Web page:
Bail Hearings & Detainers
Once you are arrested, you will be brought before a commissioner or judge and bail will be set. More serious charges will generally lead to higher bail. Other factors that will be considered will be past criminal history, any history of past failures to appear in court, ties to the community, family situation, and employment history.
Obtaining a reasonable bail will allow you to maintain your liberty while you prepare to fight your case. If your bail is initially set high, a motion to reduce your bail may be filed. A court hearing will be set where the government will most likely object to any reduction. It is important that you have experienced counsel on your side to effectively present an argument for the lowest possible bail.
Nebbia hearings are related to bail hearings. They are held in drug cases where the Commonwealth files a motion to compel a criminal defendant to demonstrate that the money used to pay bail comes from a legitimate, legal source of income. Bank statements, payroll information, and other financial information must be gathered and presented to the court prior to the hearing so that your release on bail may be obtained without delay.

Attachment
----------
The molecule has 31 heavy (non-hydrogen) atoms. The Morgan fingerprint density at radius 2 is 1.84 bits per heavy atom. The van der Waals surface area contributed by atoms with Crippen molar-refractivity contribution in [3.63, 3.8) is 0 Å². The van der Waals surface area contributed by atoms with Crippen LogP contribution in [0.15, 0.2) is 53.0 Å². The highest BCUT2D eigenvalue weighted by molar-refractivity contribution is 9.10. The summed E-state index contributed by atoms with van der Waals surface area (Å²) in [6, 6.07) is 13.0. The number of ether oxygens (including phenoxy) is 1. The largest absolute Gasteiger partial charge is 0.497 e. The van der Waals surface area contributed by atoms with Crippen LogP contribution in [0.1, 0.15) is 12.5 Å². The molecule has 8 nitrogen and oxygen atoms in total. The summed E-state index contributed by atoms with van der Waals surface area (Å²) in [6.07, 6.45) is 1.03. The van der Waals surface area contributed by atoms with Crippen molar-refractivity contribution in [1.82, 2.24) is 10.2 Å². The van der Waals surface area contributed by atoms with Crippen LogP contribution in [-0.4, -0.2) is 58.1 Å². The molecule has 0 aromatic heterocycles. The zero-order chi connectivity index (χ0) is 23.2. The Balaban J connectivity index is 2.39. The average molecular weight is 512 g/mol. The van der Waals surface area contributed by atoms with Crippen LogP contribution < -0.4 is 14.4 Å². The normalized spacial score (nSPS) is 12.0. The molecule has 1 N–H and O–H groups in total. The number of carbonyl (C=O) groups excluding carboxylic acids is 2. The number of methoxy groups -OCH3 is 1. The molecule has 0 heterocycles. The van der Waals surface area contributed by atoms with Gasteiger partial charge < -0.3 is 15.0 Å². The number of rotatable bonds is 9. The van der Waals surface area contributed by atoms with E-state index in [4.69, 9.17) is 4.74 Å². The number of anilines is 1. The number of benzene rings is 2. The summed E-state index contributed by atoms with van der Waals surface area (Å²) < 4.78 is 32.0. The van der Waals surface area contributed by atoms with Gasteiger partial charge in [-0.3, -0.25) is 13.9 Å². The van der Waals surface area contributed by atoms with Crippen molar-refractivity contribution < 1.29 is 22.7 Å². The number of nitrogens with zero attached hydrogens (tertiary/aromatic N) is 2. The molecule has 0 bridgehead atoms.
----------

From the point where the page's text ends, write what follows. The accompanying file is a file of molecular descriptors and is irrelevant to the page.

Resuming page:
Finally, individuals who are being supervised on parole or probation at the time of a new arrest often discover that a detainer has been lodged against them. Simply put, a detainer is an order of the court that will hold the individual in custody up until it is removed or “lifted.” A motion may be filed to remove the detainer while the new case is pending. It is important that counsel is prepared to offer compelling reasons as to why you should be released pending the outcome of new charges.
It is important to immediately consult with counsel regarding the interaction of a new case with a parole/probation matter, as an individual may pay bail on the new case, only to discover that they will not be released due to the presence of a detainer. Further compounding the problem is that the courts will commonly keep a percentage of any bail money paid – despite the fact that the payment did not secure your release due to the presence of the detainer.
Contact our office to discuss how to best handle your specific parole/probation detainer situation.